10

I am working on a project where I am processing a lot of tweets; the goal is to remove duplicates as I process them. I have the tweet IDs, which come in as strings of the format "166471306949304320"

I have been using a HashSet<String> for this, which works fine for a while. But by the time I get to around 10 million items I am drastically bogged down and eventually get a GC error, presumably from the rehashing. I tried defining a better size/load with

tweetids = new HashSet<String>(220000,0.80F);

and that lets it get a little farther, but is still excruciatingly slow (by around 10 million it is taking 3x as long to process). How can I optimize this? Given that I have an approximate idea of how many items should be in the set by the end (in this case, around 20-22 million) should I create a HashSet that rehashes only two or three times, or would the overhead for such a set incur too many time-penalties? Would things work better if I wasn't using a String, or if I define a different HashCode function (which, in this case of a particular instance of a String, I'm not sure how to do)? This portion of the implementation code is below.

tweetids = new HashSet<String>(220000,0.80F); // in constructor
duplicates = 0;
...
// In loop: For(each tweet)
String twid = (String) tweet_twitter_data.get("id");
// Check that we have not processed this tweet already
if (!(tweetids.add(twid))){
    duplicates++;
    continue; 
}

SOLUTION

Thanks to your recommendations, I solved it. The problem was the amount of memory required for the hash representations; first, HashSet<String> was simply enormous and uncalled for because the String.hashCode() is exorbitant for this scale. Next I tried a Trie, but it crashed at just over 1 million entries; reallocating the arrays was problematic. I used a HashSet<Long> to better effect and almost made it, but speed decayed and it finally crashed on the last leg of the processing (around 19 million). The solution came with departing from the standard library and using Trove. It finished 22 million records a few minutes faster than not checking duplicates at all. Final implementation was simple, and looked like this:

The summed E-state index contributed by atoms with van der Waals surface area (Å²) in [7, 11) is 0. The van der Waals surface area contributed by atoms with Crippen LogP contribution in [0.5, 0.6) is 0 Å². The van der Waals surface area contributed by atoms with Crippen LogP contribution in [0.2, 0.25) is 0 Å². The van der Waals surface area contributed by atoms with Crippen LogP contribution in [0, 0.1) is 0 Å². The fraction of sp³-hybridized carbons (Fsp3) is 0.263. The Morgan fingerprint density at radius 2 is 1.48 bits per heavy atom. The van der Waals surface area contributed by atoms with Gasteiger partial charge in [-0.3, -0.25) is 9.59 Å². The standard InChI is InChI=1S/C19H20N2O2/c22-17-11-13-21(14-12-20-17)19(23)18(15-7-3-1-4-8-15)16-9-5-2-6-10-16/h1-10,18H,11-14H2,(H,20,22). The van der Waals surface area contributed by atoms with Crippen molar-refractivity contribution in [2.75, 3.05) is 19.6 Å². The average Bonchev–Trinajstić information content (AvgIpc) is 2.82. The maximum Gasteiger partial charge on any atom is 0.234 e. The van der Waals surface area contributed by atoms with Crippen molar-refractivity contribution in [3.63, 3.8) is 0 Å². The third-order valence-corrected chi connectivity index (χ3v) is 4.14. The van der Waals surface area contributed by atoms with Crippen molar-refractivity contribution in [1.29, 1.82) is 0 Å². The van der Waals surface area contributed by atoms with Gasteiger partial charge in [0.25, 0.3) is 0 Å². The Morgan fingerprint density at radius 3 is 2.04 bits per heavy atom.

import gnu.trove.set.hash.TLongHashSet;
...
    TLongHashSet tweetids; // class variable
... 
    tweetids = new TLongHashSet(23000000,0.80F); // in constructor
...
    // inside for(each record)
    String twid = (String) tweet_twitter_data.get("id");
    if (!(tweetids.add(Long.parseLong(twid)))) {
        duplicates++;
        continue; 
    }
  • 4
    How about treating the ID's as numbers, finding a good base value, and working with differences to that? You could then employ a HashSet<Long>, which should outperform strings; you could also use the Trove library to work with primitives. – Marko Topolnik May 22 '13 at 13:47
  • Can't you simply increase the size of your heap? – assylias May 22 '13 at 13:47
  • 1
    If you know that the set will eventually contain 22 million items, why don't you create a HashSet with a capacity of 22_000_000 / 0.75 from the start? That would prevent any rehash. – JB Nizet May 22 '13 at 13:51
  • @JBNizet You mean 22_000_000 / 1.0? – assylias May 22 '13 at 13:52
  • As far as increasing heap size with something like java -Xms2gb, my understanding is that it would be a band-aid against the GC errors but would not help with the dramatic speed degradation. – WorldsEndless May 22 '13 at 13:53
9

You may want to look beyond the Java collections framework. I've done some memory intensive processing and you will face several problems